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How Late Payments Undermine Your Cash Flow

Why the biggest threat to business success is an unpaid invoice. In a perfect business world, payments would arrive on time without late payments.

Why the biggest threat to business success is an unpaid invoice and late payments

In a perfect business world, payments would arrive on time, keeping the cash flow in a happy, healthy balance. But for small and medium-sized companies, late invoices and unpaid invoices are a harsh reality. They happen all the time and trigger a massive and often crippling ripple effect. Here’s a look at five ways SMBs end up paying the price on their missing cash. Plus, our tips for outsmarting them next time.


  1. Letting Down And Laying Off Staff

One of the first and worst areas to suffer is people. Delinquent payment hinders a company’s ability to maintain day-to-day operations, including the staff that makes it happen. It affects everyone. Business owners sacrifice their salaries, defer employee pay, and, worst-case scenario, let go of staffers. Now, imagine you and your department arriving on payday only to get an IOU in your inbox. Can you envision the anger rising? Nothing—repeat nothing—erodes company morale faster than withholding wages. Employees get thrown into a scramble, trust levels sink, panic ensues, and people jump ship. Even if you can somehow dodge a round of layoffs this time, the potential for team growth quickly becomes obsolete without enough funds to back it up. 


  1. Missing Out On Growth

Late invoices can quickly derail business plans. But without an ETA on outstanding payments, it’s impossible to make any. One major cost? Lost opportunity. Without financial control and accurate forecasting, SMBs won’t have the confidence or flexibility to jump at new contracts that knock on the door. The same goes for business investments. Putting money towards equipment, tech, or marketing efforts feels risky if you don’t know who’s paying and when. Our advice: Set strict payment terms, charge late fee penalties, and send invoices asap.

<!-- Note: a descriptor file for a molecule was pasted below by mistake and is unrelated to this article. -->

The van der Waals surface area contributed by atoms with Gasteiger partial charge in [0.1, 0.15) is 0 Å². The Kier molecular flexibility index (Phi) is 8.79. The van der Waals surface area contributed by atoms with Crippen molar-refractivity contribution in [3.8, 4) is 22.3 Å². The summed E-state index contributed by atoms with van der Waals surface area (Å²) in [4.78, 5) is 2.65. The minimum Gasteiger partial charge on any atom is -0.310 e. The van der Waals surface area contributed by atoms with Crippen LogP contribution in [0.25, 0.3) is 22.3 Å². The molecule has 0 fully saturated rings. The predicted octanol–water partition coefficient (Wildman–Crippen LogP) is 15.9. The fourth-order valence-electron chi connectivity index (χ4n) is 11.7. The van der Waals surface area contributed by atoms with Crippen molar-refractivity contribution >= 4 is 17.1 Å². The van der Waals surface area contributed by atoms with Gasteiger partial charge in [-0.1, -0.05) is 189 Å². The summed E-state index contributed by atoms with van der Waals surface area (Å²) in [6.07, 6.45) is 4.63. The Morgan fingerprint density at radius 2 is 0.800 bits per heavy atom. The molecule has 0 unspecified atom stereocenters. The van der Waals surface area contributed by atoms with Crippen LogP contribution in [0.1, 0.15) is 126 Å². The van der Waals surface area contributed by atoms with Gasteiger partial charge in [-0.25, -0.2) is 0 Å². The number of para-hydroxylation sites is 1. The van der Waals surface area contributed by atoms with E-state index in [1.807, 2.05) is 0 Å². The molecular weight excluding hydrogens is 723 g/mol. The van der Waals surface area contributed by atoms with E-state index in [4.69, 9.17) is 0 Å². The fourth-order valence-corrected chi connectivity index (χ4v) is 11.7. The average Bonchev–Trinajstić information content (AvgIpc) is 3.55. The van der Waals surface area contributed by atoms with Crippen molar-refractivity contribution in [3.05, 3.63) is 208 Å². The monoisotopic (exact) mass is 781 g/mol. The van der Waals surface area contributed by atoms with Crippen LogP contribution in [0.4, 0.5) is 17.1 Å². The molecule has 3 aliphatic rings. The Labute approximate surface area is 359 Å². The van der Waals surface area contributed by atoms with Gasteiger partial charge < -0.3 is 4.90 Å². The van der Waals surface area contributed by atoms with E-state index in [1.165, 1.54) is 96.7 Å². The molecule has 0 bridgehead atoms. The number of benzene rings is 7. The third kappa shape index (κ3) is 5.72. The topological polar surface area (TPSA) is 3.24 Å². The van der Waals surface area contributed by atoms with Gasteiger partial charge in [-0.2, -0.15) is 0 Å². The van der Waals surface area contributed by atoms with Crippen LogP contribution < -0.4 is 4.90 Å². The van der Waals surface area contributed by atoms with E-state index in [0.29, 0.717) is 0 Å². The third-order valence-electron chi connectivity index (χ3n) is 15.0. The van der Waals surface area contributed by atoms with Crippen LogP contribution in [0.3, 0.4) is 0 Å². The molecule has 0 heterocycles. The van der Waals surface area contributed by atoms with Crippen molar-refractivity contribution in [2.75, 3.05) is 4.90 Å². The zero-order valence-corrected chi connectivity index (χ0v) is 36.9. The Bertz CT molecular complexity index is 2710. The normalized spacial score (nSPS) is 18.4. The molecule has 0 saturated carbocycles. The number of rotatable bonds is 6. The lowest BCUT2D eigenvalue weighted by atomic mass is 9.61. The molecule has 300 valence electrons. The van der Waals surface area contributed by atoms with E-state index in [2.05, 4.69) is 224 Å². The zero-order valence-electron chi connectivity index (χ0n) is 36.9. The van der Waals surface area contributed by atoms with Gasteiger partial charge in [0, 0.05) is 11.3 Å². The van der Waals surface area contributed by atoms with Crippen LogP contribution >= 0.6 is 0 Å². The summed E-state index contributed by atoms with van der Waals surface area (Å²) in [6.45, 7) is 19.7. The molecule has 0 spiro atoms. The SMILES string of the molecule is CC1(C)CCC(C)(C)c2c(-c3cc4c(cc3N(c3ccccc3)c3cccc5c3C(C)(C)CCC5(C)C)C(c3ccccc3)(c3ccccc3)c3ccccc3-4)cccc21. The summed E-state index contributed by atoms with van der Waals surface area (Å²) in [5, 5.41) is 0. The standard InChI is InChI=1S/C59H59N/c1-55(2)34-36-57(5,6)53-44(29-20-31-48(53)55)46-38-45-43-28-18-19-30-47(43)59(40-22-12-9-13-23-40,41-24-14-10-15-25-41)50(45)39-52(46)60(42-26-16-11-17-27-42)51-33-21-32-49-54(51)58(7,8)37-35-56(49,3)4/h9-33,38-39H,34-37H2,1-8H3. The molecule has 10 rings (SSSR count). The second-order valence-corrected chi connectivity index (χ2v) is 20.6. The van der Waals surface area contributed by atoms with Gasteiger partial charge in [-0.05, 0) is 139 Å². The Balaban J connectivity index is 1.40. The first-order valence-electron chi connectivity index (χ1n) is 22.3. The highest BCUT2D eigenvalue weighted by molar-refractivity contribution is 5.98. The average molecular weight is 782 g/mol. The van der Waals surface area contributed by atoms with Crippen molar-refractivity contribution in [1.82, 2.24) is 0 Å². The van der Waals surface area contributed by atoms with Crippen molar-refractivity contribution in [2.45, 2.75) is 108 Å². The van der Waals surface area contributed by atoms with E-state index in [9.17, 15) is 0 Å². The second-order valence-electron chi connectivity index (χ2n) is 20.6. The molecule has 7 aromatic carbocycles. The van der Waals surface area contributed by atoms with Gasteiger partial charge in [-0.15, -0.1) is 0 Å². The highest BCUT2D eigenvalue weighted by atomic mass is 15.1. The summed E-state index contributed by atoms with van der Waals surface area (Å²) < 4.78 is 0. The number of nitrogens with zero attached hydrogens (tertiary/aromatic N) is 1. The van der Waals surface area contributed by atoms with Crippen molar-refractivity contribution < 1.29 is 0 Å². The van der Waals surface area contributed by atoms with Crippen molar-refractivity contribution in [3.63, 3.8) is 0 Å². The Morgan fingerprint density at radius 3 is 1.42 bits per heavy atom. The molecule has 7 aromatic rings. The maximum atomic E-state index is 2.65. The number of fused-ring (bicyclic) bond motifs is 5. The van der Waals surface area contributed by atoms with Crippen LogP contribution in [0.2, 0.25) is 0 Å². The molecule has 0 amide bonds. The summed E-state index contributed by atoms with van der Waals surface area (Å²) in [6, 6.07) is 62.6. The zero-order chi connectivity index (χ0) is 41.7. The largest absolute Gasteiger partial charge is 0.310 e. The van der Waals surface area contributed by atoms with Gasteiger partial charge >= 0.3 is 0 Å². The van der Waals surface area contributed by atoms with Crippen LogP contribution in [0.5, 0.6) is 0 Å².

1. Wasting (Not Working) Your Time

You know how it goes: You presume good faith. Send an email reminder. Keep an eagle eye on your PO box for a check. Follow up with a call, text, DM—or several. Just as you consider orchestrating a casual run-in with your client (at their office, obviously), it dawns on you that you’ve lost valuable money-making hours. Not to mention energy. Fed up? Start collecting and reconciling your cash faster with automated online payments. It’s the closest thing to getting time back and frees you up to focus on more profitable tasks, like, you know, actual work. 


  1. Causing Business Relationship Breakups

Down the line, late invoice payments can trigger a domino effect with clients. If you’re short on cash, you’re likely not going to afford the raw ingredients needed for client orders. Failing to fulfill on time is the equivalent of standing up a date. They trust you. You’re a no-show. Major dealbreaker. This can ultimately force clients to cut ties (to be fair, they also have customers to serve) and taint your reputation if word gets around. That new supplier who was about to get in touch? They decide to hightail it to a more reliable competitor, leaving you with less sales, less clients, and less revenue streams. 


  1. Maxing Out Mental And Financial Health

It’s no secret that running a business is mentally and emotionally taxing. But having serious money troubles on the mind can cause next-level turbulence: think insomnia, anxiety, depression, and high blood pressure for starters. Sometimes, dipping into private accounts seems like the only way to avoid a cash shortfall. Beware: Co-mingling private and business funds can have disastrous effects—like credit card debt, lost retirement, and bankruptcy—in the long run. So take our word for it, and scrap that idea, stat.


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